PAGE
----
The pandemic was tough for Metric and his singer, Emily Haines. After completing his longest career tour from 2018 to 2019 in support of the album Art of Doubteverything stopped for the Toronto group.
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“Are you serious? Emily Haines answers us unfiltered when we ask her if the pandemic has been difficult for her.
She wasn’t one of those musicians who took advantage of confinement to work on individual projects or to materialize ideas that had been on the sidelines for too long. “I understand that some have found ways to take advantage of it, but I have lost loved ones at the hands of COVID,” explains the 48-year-old musician. She continues to be a world turned upside down for musicians. But we tried to make the most of it, which is why we wanted our music to be what we want to hear after a crisis. But others are already emerging. We really live in unstable and unpredictable times … ”
Going back on tour with his band does him a lot of good, especially from the last album, Formenterait was first recorded in the absence of American colleagues Joshua Winstead and Joules Scott-Key, the bassist and drummer unable to cross the border.
“Giacomo [Shaw] and I did the full demo of the album before I could play the songs with Joshua and Joules, ”Emily Haines tells us. Under the circumstances, the creative duo of Metric chose to create a free zone by relocating their Toronto studio to a purchased church in rural Ontario. So, if the beginning of the album testifies to the environmental anxiety of the beginning of the pandemic with titles like Doomscroller And Everything crashesthe subject is brightened on the following tracks.
“I hope the record helps people understand what is happening, because we are all coming out of this crisis a little bit upset, believes the Canadian-American artist. We learn to overcome it, which is why we see the album as an oasis for lies, to better accept what we cannot control. ”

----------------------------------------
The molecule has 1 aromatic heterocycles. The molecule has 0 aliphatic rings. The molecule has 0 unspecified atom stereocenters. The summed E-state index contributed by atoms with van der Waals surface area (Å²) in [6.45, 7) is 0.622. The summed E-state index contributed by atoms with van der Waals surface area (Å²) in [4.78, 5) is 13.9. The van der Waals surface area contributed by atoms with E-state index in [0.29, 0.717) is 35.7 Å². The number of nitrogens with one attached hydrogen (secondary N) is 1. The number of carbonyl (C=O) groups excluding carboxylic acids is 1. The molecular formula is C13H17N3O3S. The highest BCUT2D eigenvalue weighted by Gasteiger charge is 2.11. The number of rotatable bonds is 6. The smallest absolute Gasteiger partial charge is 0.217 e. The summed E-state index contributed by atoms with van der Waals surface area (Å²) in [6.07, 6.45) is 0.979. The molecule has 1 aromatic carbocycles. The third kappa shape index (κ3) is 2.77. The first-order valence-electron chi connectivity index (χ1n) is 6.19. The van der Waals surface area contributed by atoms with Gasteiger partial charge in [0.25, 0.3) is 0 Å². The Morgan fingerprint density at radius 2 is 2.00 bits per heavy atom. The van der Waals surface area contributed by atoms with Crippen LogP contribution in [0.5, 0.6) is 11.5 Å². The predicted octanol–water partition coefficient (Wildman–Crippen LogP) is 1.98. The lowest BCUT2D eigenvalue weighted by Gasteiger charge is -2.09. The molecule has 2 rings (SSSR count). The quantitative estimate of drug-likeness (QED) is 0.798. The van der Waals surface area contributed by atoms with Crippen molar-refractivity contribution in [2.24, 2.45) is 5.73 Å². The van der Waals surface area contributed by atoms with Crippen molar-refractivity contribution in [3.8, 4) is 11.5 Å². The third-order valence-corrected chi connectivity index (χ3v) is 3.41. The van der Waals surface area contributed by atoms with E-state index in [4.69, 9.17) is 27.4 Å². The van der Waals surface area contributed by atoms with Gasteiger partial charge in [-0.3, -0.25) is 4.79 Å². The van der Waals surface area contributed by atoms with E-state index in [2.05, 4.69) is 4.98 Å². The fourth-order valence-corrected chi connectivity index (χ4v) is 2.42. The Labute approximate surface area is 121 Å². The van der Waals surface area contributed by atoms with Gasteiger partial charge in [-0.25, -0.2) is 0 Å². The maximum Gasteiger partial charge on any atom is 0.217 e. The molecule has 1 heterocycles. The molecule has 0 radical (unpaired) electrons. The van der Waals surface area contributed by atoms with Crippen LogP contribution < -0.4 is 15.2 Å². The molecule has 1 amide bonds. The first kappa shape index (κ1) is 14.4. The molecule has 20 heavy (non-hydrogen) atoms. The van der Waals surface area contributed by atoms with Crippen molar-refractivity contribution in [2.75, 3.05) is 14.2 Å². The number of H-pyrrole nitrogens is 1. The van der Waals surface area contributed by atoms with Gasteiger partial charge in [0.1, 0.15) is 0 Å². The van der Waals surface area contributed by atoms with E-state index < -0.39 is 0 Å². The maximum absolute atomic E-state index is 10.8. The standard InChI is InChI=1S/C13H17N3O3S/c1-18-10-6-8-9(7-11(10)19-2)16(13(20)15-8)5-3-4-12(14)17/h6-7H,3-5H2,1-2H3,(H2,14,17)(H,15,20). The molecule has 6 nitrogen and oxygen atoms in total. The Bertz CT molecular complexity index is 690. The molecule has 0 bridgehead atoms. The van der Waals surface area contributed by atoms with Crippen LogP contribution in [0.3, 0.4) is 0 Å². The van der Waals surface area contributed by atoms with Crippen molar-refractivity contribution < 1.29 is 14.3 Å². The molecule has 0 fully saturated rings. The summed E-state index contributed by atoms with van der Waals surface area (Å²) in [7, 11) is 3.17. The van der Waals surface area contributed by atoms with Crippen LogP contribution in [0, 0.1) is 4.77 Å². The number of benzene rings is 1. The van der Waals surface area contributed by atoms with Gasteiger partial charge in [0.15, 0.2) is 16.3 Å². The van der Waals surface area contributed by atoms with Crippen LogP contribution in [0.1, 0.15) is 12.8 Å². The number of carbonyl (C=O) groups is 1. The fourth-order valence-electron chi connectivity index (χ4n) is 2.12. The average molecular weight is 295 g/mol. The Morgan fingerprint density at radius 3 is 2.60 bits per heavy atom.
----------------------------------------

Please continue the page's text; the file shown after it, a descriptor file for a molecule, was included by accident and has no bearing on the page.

Musically, we recognize Metric’s signature, with a return to the fore of keyboards, at least compared to Art of Doubtcertainly the most rock album of the quartet formed over 20 years ago.
“Jimmy and I play all the instruments, so it’s fun to see people wondering about the presence of keyboards and guitars,” Emily Haines tells us with a laugh. We also did a small internal survey to find out people’s reactions, because for us, Formentera it is more balanced. A bit like their first albums, Old Underworld And Live itlaunched in 2003 and 2006.
We never think we are inspired by the past, because we like to take risks. But I admit I felt a certain connection with our first album, 20 years suddenly feels like a blink of an eye! However, we have aimed for the higher level with Formenteraespecially with Doomscrollerwhich takes more than 10 minutes.
Emily Haines points out that she never created with the aim of appealing to the masses, although she is delighted with the album’s success – the song Everything crashes it remained at the top of the Canadian rock charts for five weeks reaching number 1 on Sirius XM’s Alt-Nation channel. “There is something going on, the singer acknowledges. But we’ve always made music that looks like us. What we want is for it to resonate with the right people. For my part, I have never tried to multiply knowledge, I rather desire meaningful relationships; the same goes for the group. ”
For Metric and Emily Haines, Montreal is just one of these significant relationships, as the singer studied at Concordia University from 1995 to 1996. “Montreal contributed to my education as a human being. Those years allowed me to know who I really was. It’s like traveling back in time when I get back here. So I’m looking forward to being in Montreal. ”
The audience present this Monday at MTelus will know how to give it back, for a moment there is no doubt.
Metric Music International
Metric will be at MTelus this Monday at 8pm, with the opening of Bartees Strange.